In the recently published 2019 Uptime Institute supplier survey, participants told us they are witnessing higher than normal data center spending patterns. This is in line with general market trends, driven by the demand for data and digital services. It is also a welcome sign for those suppliers who witnessed a downturn two to three years ago, as public cloud began to bite.
The increase in spending is not only by hyperscalers known to be designing for 100x scalability and building for 10x growth. Smaller facilities (under 20MW) are also seeing continued investment, including in higher levels of redundancy at primary sites (a trend that may have surprised some).
However, this growth continues to raise concerns. In this year’s survey, the top challenge operators face, as identified by suppliers, is forecasting future data center capacity requirements. This is followed by the need to maintain competitive and cost-efficient operations compared with cloud/colocation. Managing different data center environments dropped to fourth place, after coming second in last year’s supplier survey. This finding agrees with the results of our 2019 operator survey (of around 1,000 data centers operators around the world). In that survey, our analysis attributed the change to the advancement in tools and market maturity.
The figure below shows the top challenges operators faced in 2018 and 2019, as reported by their suppliers.
Forecasting data center capacity is a long-standing issue. Rapid changes in technology and the difficulty of anticipating future workload growth at a time when there are so many choices complicate matters. Overprovisioning capacity, the most commonly adopted strategy, leads to inefficiencies in operations (and unnecessary upfront investment). Against this, underprovisioning capacity is an operational risk and could also mean facilities reach their limit before their planned investment lifecycle.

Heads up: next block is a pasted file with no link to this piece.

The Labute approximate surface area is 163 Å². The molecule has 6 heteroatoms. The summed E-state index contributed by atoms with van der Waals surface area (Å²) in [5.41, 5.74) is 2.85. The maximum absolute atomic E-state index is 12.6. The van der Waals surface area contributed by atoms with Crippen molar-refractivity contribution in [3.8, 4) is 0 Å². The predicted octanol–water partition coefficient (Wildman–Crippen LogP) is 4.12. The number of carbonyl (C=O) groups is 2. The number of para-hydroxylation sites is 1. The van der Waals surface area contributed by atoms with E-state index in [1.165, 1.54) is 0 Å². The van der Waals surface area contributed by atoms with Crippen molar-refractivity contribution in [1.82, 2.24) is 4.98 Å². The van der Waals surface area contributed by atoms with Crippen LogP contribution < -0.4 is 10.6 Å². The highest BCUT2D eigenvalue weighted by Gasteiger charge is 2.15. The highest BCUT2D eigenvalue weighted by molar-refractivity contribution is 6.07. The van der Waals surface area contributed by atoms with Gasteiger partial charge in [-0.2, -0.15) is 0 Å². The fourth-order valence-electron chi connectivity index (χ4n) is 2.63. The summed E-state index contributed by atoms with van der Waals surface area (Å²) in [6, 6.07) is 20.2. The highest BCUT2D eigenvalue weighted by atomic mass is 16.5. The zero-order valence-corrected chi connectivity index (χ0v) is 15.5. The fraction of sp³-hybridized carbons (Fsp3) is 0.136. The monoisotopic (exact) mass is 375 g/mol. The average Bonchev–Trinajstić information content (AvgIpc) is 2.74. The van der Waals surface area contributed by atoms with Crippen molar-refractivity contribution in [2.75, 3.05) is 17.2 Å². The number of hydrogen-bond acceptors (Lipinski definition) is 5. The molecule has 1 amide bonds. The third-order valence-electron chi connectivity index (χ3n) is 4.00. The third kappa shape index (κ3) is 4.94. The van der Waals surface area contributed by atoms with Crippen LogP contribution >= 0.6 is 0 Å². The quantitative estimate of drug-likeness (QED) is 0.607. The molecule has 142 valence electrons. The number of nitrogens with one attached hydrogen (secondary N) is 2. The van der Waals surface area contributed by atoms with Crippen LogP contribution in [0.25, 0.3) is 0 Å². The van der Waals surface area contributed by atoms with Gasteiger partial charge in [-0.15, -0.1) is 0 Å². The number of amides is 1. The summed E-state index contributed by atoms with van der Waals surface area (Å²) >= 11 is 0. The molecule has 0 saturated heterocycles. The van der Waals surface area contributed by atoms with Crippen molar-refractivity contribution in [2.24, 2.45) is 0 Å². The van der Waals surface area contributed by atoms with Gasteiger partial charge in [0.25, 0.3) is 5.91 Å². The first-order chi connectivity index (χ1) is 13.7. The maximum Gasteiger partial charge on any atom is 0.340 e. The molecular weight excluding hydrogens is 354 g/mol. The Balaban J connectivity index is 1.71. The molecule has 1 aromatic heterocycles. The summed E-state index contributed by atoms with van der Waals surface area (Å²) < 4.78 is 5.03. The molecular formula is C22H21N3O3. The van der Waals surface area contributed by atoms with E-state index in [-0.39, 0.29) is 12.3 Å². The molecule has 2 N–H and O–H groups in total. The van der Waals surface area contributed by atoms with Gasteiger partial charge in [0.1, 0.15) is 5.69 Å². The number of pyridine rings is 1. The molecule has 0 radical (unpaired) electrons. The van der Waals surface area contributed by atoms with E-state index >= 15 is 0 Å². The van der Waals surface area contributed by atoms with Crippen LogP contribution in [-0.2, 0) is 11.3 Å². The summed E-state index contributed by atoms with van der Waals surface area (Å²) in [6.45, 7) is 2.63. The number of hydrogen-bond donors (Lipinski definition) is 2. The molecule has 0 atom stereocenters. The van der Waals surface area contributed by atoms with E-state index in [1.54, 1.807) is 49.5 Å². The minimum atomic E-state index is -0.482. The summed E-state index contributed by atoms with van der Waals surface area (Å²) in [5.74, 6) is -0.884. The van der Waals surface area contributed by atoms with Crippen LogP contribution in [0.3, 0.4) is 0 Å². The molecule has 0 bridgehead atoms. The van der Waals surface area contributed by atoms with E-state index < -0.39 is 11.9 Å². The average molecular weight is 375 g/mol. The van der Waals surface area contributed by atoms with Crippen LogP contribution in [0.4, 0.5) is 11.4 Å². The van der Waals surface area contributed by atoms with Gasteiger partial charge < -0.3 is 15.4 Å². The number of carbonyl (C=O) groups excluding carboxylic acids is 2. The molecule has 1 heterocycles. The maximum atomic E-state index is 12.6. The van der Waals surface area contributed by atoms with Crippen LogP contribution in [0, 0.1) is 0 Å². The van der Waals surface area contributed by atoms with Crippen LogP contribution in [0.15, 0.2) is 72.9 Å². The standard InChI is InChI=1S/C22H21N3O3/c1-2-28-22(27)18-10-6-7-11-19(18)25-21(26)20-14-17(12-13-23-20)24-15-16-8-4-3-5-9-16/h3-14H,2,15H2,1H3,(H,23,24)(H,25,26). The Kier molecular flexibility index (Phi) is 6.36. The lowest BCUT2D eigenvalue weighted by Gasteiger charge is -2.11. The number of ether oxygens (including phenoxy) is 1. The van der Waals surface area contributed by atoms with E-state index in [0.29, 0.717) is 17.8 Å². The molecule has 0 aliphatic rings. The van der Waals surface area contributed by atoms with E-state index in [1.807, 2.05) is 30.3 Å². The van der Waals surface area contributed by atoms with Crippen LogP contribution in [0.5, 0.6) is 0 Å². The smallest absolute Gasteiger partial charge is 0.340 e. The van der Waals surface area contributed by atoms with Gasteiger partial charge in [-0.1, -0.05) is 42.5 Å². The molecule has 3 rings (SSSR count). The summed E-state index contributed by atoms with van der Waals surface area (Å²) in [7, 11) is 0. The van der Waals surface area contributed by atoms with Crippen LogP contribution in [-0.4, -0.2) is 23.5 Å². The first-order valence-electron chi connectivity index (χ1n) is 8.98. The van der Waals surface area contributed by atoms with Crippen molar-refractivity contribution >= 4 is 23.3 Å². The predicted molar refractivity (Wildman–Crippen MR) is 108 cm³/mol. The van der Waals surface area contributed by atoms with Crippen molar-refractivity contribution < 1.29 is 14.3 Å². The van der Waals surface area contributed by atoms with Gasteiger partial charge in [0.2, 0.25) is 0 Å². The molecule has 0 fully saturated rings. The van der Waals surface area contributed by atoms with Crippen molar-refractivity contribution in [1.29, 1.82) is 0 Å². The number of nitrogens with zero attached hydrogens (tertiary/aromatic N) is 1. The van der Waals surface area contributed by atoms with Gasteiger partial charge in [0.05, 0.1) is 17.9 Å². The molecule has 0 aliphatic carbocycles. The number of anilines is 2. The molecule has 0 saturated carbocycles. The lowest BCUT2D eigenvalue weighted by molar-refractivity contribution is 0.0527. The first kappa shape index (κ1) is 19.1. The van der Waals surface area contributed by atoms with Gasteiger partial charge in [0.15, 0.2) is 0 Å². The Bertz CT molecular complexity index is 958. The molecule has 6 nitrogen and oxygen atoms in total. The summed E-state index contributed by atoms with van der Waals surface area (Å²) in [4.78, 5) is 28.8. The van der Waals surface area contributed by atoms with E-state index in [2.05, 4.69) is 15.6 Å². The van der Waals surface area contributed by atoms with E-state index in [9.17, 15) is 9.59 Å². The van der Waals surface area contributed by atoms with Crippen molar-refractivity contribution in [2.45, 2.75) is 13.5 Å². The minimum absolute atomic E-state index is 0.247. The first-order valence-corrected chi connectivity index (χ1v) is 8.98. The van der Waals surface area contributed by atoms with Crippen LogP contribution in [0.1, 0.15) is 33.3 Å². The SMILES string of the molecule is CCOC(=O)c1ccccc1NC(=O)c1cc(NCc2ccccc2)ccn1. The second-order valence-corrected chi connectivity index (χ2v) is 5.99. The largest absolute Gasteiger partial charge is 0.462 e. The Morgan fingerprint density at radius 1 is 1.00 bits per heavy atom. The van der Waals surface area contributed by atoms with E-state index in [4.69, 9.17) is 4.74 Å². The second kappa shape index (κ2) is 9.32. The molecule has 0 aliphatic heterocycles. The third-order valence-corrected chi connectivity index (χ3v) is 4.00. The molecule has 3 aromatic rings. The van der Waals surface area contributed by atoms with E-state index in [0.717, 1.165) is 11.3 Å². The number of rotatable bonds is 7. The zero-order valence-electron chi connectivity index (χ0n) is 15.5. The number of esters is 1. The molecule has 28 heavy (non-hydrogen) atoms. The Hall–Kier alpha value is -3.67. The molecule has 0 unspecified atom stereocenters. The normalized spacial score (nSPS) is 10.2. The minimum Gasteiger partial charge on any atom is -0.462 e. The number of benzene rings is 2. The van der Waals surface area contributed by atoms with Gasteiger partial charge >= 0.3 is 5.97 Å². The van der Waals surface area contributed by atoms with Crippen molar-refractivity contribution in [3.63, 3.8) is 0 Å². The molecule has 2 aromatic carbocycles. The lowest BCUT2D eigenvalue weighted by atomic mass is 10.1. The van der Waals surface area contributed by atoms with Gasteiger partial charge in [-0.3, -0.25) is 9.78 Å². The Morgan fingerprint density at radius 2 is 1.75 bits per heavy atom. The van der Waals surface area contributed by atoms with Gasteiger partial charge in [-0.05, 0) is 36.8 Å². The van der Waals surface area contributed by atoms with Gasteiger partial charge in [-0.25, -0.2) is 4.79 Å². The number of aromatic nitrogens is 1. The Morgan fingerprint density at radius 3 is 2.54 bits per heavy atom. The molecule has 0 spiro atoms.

Depending on the sector and type of workload, many organizations have adopted modular data center designs, which can be an effective way to alleviate the expense of overprovisioning. Where appropriate, some operators also move highly unpredictable or the most easily/economically transported workloads to public cloud environments. These strategies, plus various other factors driving the uptake of mixed IT infrastructures, mean more organizations are accumulating expertise in managing hybrid environments. This may explain why the challenge of managing different data center environments dropped to fourth place in our survey this year. Additionally, cloud computing suppliers are offering more effective tools to help customers better manage their costs when running cloud services.
The adoption of cloud-first policies by many operators means managers are having to demonstrate cost-effectiveness more than ever. This means that understanding the true cost of maintaining in-house facilities versus the cost of cloud/colocation venues is becoming more important, as the survey results above show.
The 2019 Uptime Institute operator survey also reflects this. Forty percent of participants indicated that they are not confident in their organization’s ability to compare costs between in-house versus cloud/colocation environments. Indeed, this is not a straightforward exercise. On the one hand, the structure of some enterprises (e.g., how budgets are split) makes calculating the cost of running owned sites tricky. On the other hand, calculating the true cost of moving to the cloud is also not straightforward. There may be costs inherent in the transition related to application re-engineering, potential repatriation or network upgrades for example (and there is now a vast choice of cloud offerings that require careful costing and management). Among other issues, such as vendor lock-in, this complexity is now driving many to change their policies to be more about cloud appropriateness, rather than cloud-first.
The full report Uptime Institute data center supply-side survey 2019 is available to members of the Uptime Institute Network here.
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